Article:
Life-Threatening Storm Surge, Hurricane-Force Winds, And Flash Flooding Likely Along Portions Of The Northern Gulf Coast Starting Tonight And Tuesday
SUMMARY AS OF 4:00 PM CDT
ABOUT 105 MI…170 KM E OF THE MOUTH OF THE MISSISSIPPI RIVER
ABOUT 145 MI…230 KM SE OF BILOXI MISSISSIPPI
MAXIMUM SUSTAINED WINDS…100 MPH…155 KM/H
PRESENT MOVEMENT…WNW OR 300 DEGREES AT 6 MPH…9 KM/H
MINIMUM CENTRAL PRESSURE…987 MB…29.15 INCHES
After the rapid spin-up of the inner core late this morning, the most recent aircraft passes through the center have not found any higher flight-level winds, however, there have been a few SFMR winds of 85-90 kt reported. Using a blend of the flight-level and SFMR winds the initial intensity has been increased to 85 kt for this advisory. The next Air Force and NOAA aircraft have begun to sample the storm. Now that Sally has developed an inner core, the favorable atmospheric and ocean conditions of low vertical wind shear and warm water should allow for additional strengthening tonight while the system moves over the north-central Gulf of Mexico, and Sally could approach major hurricane strength. On Tuesday, the global models are predicting an increase in southwesterly flow aloft, and this increase in shear, the potential for land interaction, and some upwelling over the shallower shelf waters over the northern Gulf should slow the intensification process. The NHC intensity forecast is again near the upper end of the guidance envelope in best agreement with the HWRF and HFIP corrected consensus models.
Sally did not move much earlier today as the center re-formation took place, but it appears that a slow west-northwestward to northwestward motion has resumed. Weak ridging over the southeastern United States is expected to steer Sally generally west-northwestward through early Tuesday. After that time, steering currents weaken and a slow northward motion is forecast as a weak mid-level trough develops over the central United States. This trough is forecast to slide eastward, allowing Sally to begin a slow north-northeastward or northeastward motion. The specific timing and location of the turn will be critical as to the eventual location and timing of landfall along the north-central Gulf Coast. The UKMET and ECMWF models show a more northeastward motion after the turn and have trended eastward, with the ECMWF much slower than the remainder of the guidance. The NHC track has been adjusted eastward, and this requires and eastward extension of the hurricane warning. The new track most closely follows the GFS and it ensemble mean, but lies to the west of the various consensus aids, so some additional eastward adjustments could be needed in subsequent advisories.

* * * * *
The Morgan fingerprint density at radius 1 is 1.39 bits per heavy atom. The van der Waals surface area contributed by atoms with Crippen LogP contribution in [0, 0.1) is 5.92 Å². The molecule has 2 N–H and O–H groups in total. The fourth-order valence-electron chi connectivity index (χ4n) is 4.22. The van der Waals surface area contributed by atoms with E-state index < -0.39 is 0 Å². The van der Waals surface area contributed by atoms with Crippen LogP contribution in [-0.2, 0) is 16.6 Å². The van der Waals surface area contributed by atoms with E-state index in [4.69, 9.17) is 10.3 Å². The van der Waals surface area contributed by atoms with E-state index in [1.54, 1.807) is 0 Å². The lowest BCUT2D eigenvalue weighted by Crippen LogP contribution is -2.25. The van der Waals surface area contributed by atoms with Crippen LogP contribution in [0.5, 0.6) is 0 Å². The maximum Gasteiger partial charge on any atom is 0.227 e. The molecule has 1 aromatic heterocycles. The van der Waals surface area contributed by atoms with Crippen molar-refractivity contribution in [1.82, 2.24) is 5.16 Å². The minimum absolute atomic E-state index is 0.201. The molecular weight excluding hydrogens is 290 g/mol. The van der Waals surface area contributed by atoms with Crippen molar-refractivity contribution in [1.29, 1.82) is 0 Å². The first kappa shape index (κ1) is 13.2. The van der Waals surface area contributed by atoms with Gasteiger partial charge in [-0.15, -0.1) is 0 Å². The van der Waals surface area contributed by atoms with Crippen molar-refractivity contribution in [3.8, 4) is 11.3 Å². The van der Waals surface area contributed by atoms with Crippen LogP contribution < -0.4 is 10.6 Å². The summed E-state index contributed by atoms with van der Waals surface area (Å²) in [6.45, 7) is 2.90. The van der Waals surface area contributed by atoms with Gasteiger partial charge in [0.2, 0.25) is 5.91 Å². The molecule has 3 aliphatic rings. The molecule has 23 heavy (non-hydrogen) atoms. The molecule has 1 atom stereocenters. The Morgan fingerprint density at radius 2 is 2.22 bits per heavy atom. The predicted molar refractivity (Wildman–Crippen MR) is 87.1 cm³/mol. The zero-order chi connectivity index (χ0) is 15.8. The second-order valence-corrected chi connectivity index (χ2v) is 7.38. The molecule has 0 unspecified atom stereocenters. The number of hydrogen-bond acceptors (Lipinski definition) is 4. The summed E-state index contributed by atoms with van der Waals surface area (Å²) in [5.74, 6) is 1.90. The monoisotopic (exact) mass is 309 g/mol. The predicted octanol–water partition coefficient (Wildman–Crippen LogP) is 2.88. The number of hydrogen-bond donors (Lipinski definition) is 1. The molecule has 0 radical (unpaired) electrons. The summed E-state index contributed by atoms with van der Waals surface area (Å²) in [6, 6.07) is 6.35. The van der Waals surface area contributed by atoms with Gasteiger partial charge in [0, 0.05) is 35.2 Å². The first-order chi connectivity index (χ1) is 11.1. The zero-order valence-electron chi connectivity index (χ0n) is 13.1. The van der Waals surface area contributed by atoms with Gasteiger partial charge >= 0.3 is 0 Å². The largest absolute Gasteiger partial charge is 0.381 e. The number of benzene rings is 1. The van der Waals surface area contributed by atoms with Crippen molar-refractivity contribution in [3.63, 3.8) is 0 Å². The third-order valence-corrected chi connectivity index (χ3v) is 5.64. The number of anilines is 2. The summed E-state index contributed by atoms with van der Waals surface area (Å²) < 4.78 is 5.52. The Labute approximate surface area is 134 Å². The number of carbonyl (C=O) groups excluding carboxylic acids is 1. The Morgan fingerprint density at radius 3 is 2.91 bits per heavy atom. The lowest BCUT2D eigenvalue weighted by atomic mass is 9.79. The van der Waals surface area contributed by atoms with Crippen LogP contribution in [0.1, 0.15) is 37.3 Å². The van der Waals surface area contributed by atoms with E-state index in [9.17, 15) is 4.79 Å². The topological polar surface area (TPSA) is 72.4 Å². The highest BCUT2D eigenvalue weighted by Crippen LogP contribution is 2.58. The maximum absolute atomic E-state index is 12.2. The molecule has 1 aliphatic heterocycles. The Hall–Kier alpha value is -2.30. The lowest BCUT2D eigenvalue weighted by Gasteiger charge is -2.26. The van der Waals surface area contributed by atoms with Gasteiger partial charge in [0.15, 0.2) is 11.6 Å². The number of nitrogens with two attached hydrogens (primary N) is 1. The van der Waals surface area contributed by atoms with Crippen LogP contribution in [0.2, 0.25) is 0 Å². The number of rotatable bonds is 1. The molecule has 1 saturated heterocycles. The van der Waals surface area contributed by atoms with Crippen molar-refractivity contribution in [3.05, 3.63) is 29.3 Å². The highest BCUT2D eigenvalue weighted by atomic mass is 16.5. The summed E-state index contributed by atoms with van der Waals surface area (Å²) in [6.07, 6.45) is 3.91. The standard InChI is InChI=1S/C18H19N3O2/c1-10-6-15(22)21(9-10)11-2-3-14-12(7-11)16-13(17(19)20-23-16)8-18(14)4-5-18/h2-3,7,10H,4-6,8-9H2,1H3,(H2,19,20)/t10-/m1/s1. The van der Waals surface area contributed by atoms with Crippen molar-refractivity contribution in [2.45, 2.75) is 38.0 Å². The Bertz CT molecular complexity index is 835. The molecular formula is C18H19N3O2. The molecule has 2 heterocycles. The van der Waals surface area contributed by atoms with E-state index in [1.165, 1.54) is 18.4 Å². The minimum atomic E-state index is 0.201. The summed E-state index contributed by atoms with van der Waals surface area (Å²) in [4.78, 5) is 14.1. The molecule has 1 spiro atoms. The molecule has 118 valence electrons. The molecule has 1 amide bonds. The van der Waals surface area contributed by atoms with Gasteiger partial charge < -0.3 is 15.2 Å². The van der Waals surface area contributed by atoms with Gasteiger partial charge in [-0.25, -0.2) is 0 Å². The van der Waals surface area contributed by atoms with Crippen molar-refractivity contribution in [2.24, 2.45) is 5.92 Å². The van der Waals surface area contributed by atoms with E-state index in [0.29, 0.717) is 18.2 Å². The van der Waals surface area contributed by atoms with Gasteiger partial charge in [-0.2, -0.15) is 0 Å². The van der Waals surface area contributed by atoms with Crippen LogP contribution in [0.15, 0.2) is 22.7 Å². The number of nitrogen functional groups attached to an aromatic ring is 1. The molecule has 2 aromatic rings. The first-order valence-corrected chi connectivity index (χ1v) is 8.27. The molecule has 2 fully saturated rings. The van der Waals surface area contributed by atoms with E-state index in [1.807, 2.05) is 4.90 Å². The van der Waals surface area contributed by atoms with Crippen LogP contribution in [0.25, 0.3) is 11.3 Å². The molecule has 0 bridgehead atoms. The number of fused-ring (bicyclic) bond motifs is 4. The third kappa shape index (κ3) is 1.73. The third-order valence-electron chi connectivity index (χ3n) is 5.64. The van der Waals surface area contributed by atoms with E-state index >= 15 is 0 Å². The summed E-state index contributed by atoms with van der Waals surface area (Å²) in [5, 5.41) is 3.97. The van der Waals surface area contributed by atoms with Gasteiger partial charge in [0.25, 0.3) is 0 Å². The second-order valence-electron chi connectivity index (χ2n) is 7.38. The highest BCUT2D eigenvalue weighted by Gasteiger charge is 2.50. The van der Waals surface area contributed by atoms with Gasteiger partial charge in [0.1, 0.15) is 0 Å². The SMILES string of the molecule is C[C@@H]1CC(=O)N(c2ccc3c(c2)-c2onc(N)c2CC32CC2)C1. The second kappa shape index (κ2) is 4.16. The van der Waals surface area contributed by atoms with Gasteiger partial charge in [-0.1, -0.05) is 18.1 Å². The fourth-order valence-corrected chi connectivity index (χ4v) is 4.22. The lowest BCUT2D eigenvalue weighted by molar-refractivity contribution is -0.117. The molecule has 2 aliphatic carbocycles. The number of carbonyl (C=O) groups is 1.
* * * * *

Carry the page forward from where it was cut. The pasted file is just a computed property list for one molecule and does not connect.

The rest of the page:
Given the uncertainty in the timing and location of the northward turn and the lack of well-defined steering currents, users are reminded to not focus on the exact forecast track or the specific timing and location of landfall. Hurricane-force winds, dangerous storm surge and flooding rainfall will affect a large portion of the north-central Gulf Coast during the next few days.
1. It is too early to determine where Sally’s center will move onshore given the uncertainty in the timing and location of Sally’s northward turn near the central Gulf Coast. Users should not focus on the details of the official forecast track, since NHC’s average forecast error at 36 to 48 hours is around 60 to 80 miles, and dangerous storm surge, rainfall, and wind hazards will extend well away from the center.
2. An extremely dangerous and life-threatening storm surge is expected for areas outside the southeastern Louisiana Hurricane and Storm Damage Risk Reduction System from Port Fourchon, Louisiana, to the Okaloosa/Walton County Line in the Florida Panhandle, where a Storm Surge Warning is in effect. Residents in these areas should follow any advice given by local officials.
3. Hurricane conditions are expected late tonight or early Tuesday within the Hurricane Warning area in southeastern Louisiana and are expected by late Tuesday and Tuesday night within the Hurricane Warning area along the Mississippi and Alabama coastlines and the western Florida Panhandle. Tropical storm conditions are likely to begin this evening in these areas and preparations should be rushed to completion.
4. Life-threatening flash flooding is likely, as well as widespread minor to isolated major flooding, on area rivers along and just inland of the Central Gulf Coast. Significant flash and urban flooding, as well as widespread minor to moderate river flooding is likely across Mississippi and Alabama through the middle of the week. Flooding impacts are expected to spread farther across the Southeast through the week. Sally could continue to produce flash flooding across the Florida peninsula and prolong existing minor river flooding across west-central Florida through today.